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IMR experts in race to identify Zika virus strain

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by September 4, 2016 General

Two employees of the Institute for Medical Research carry out tests for Zika virus and other viruses. — Picture from Dr Fadzilah’s Facebook pageTwo employees of the Institute for Medical Research carry out tests for Zika virus and other viruses. — Picture from Dr Fadzilah’s Facebook page

PETALING JAYA, Sept 5 — Authorities are scrambling to identify the Zika strain in the country despite the virus being first detected here in the 1960s.

Health Ministry director-general Datuk Dr Noor Hisham Abdullah said the Institute for Medical Research (IMR) was determining the strain of the virus, as a virologist confirmed there had been no efforts to study Zika up until days ago.

“We are conducting the sequencing (to identify the strain) in IMR and this may take some time,” Dr Noor Hisham said.

This comes after scientists in Singapore revealed the virus in the republic likely evolved from a strain already circulating in South-east Asia, and was not imported from South America.

As of noon yesterday, Singapore recorded 242 Zika cases, 27 more from the day before.

On Thursday, the Health Ministry revealed a 58-year-old woman from Bandar Botanic, Klang, was the first person in the country to be infected with Zika following her recent visit to Singapore.

On Saturday, the ministry revealed a 61-year-old from Sabah was the first victim to contract the virus locally. The man died on the same day because of other health complications.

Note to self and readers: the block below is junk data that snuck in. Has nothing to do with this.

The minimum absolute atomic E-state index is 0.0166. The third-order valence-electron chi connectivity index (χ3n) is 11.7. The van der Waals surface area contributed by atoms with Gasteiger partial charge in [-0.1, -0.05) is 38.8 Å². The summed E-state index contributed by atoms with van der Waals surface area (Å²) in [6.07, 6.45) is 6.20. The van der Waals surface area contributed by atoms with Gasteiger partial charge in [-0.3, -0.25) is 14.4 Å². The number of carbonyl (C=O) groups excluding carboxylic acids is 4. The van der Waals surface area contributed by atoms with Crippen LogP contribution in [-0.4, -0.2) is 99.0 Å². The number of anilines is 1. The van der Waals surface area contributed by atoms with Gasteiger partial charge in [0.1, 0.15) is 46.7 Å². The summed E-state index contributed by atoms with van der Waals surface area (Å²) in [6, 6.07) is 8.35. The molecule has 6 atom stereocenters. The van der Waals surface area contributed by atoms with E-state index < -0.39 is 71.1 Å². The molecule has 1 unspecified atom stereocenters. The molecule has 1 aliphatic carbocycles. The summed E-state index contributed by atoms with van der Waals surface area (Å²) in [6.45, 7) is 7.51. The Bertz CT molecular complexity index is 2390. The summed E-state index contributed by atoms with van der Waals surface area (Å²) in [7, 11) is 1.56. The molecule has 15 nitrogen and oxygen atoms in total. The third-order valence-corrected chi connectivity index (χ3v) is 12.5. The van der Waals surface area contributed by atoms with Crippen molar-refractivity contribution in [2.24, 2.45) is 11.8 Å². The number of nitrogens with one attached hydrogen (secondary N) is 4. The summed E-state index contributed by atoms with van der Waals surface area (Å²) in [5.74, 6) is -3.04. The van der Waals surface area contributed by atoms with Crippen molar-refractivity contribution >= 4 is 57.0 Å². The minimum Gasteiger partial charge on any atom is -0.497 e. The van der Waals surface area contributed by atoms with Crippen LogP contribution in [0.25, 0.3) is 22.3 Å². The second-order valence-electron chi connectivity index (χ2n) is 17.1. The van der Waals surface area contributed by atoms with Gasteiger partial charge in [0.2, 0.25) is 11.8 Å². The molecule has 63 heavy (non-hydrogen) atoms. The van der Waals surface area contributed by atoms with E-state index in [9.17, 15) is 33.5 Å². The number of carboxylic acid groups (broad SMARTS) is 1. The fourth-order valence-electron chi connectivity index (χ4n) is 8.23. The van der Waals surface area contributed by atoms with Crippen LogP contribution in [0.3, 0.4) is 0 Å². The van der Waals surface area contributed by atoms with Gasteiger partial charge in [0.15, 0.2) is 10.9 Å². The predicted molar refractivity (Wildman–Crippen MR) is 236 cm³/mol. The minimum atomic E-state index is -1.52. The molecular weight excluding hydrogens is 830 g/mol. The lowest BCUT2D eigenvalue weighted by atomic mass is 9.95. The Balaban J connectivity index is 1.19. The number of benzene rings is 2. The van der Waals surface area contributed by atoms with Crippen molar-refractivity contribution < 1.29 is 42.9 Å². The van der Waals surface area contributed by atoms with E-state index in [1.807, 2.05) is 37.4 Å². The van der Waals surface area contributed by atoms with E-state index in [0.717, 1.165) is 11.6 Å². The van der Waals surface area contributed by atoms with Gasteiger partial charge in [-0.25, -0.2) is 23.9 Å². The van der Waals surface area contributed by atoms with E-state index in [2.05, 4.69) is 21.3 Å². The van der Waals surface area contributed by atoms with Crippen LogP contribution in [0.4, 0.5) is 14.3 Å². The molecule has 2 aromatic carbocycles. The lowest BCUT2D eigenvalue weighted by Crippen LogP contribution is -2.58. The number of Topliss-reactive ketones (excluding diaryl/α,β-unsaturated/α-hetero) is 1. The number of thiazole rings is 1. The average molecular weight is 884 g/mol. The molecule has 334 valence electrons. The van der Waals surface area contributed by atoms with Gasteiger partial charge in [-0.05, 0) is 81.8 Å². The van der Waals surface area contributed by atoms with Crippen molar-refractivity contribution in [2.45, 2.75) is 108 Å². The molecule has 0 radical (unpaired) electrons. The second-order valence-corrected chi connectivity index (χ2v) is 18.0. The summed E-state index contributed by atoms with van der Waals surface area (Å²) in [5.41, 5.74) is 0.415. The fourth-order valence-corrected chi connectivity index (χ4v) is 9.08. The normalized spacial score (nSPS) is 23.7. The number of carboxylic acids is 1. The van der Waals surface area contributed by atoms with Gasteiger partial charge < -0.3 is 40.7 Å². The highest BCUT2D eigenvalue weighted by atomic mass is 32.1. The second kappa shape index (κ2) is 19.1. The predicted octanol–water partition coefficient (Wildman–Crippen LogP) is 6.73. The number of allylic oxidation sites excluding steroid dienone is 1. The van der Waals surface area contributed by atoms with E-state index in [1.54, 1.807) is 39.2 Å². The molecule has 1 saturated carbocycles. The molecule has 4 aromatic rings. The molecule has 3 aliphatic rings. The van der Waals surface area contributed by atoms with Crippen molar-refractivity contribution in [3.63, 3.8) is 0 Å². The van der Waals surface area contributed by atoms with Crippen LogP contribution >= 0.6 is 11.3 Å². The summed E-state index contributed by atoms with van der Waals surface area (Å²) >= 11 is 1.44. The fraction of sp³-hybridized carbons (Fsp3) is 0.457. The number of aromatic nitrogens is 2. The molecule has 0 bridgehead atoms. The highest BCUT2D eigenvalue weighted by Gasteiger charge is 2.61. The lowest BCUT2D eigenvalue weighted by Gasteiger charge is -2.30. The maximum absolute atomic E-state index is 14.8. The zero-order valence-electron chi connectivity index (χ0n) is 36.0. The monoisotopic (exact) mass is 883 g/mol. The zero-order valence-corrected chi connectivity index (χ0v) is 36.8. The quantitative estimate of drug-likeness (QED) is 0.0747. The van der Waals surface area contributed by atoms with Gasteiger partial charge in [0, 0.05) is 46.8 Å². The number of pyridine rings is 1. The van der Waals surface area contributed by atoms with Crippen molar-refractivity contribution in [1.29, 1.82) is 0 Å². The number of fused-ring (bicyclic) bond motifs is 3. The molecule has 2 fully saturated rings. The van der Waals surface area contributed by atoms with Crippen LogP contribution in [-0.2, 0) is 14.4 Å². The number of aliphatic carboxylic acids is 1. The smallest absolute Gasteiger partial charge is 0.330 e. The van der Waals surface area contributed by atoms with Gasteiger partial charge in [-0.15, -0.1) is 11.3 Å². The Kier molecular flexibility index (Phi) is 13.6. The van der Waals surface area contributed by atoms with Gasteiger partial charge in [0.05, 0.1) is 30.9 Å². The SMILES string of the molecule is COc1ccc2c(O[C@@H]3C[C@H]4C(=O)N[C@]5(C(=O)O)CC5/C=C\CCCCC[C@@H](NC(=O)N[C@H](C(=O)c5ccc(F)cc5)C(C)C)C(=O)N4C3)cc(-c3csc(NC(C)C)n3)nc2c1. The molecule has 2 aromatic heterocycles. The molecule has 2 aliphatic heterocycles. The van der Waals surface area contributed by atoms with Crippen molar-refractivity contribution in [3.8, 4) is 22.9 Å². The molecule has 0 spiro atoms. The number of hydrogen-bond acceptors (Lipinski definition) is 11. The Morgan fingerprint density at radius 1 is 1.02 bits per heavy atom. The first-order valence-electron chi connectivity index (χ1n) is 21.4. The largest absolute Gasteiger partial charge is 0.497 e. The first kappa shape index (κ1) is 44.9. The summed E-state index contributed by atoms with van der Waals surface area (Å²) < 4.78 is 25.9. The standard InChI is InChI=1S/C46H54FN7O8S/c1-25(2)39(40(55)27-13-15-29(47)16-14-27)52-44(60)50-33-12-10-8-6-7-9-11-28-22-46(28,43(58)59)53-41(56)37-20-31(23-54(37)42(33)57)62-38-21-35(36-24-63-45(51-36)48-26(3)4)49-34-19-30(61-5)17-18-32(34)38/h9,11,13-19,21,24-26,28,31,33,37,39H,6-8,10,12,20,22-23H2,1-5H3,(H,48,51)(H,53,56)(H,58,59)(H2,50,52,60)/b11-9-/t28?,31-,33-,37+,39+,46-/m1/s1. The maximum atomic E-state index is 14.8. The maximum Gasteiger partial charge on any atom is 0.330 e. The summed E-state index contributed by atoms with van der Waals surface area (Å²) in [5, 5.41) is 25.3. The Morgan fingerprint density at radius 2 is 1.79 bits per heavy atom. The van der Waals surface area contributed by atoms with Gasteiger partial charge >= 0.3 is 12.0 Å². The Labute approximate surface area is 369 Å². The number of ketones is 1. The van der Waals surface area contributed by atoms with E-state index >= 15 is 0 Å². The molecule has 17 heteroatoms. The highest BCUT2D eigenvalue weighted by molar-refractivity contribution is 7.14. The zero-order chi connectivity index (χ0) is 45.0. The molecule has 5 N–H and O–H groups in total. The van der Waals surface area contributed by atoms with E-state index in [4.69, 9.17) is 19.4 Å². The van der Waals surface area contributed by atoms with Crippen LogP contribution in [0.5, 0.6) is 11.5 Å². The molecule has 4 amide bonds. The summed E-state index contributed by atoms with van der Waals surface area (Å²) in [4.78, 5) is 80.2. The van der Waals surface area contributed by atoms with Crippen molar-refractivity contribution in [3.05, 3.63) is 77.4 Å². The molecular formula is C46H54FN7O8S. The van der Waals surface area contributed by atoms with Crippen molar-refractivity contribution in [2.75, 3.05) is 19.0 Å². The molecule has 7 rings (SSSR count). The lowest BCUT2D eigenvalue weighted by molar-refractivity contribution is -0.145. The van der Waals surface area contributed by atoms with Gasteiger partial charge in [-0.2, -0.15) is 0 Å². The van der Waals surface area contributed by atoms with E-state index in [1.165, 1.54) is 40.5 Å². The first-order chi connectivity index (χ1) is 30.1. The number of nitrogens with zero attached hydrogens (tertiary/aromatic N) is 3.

Health Minister Datuk Seri Dr S. Subramaniam said the confirmation of the second case of Zika in Kota Kinabalu “suggests the virus was already present in the country”.

“He was infected after being bitten by a mosquito which was carrying the virus within our country,” he said in a Facebook posting yesterday.         

“It suggests there are other infected people in the community who are potential sources of infection.”

Universiti Malaya virologist Prof Dr Sazaly Abu Bakar said there had not been a proper study on the virus since it was first detected in Bentong, Pahang, in 1969.

Another case recorded by the US Centres for Disease Control and Prevention was when a 45-year-old American returned with the virus after visiting Sabah in 2014.

“We don’t know the number of incidences of Zika here before as there was no prevalent study carried out,” Dr Sazaly said.

“There is the Asian strain which is similar to the one that caused the outbreak in Brazil as opposed to the one in South Africa.”

He said there was a possibility the strain in Malaysia was similar to that in Singapore but that the situation here differed because of the high number of dengue cases.

“We’ve had the virus since 1969 so it’s been here for some time. People may not know that they had Zika before,” he said.

There was a possibility that Malaysians could have developed an immunity against the virus, he said.

“There are several flaviviruses in the country and this can invoke the immune’s response, possibly protecting us against Zika,” he said.

“There are other flaviviruses that could possibly protect us or enhance the infection. We will only know through in-depth studies.”

IMR director Datuk Dr Fadzilah Kamaludin had shared the work conducted by the institute in investigating the virus on Facebook.

“IMR also performs sequencing of the Zika viral genome to identify genetic lineage/strain type of the Zika virus to relate to the existing circulating Zika viruses worldwide,” her post read.

Dr Fadzilah said IMR was also developing a method which could simultaneously detect Zika and dengue genome in blood samples.

“This kit will be provided to all government hospitals and public health laboratories that can perform molecular diagnostics,” she said.

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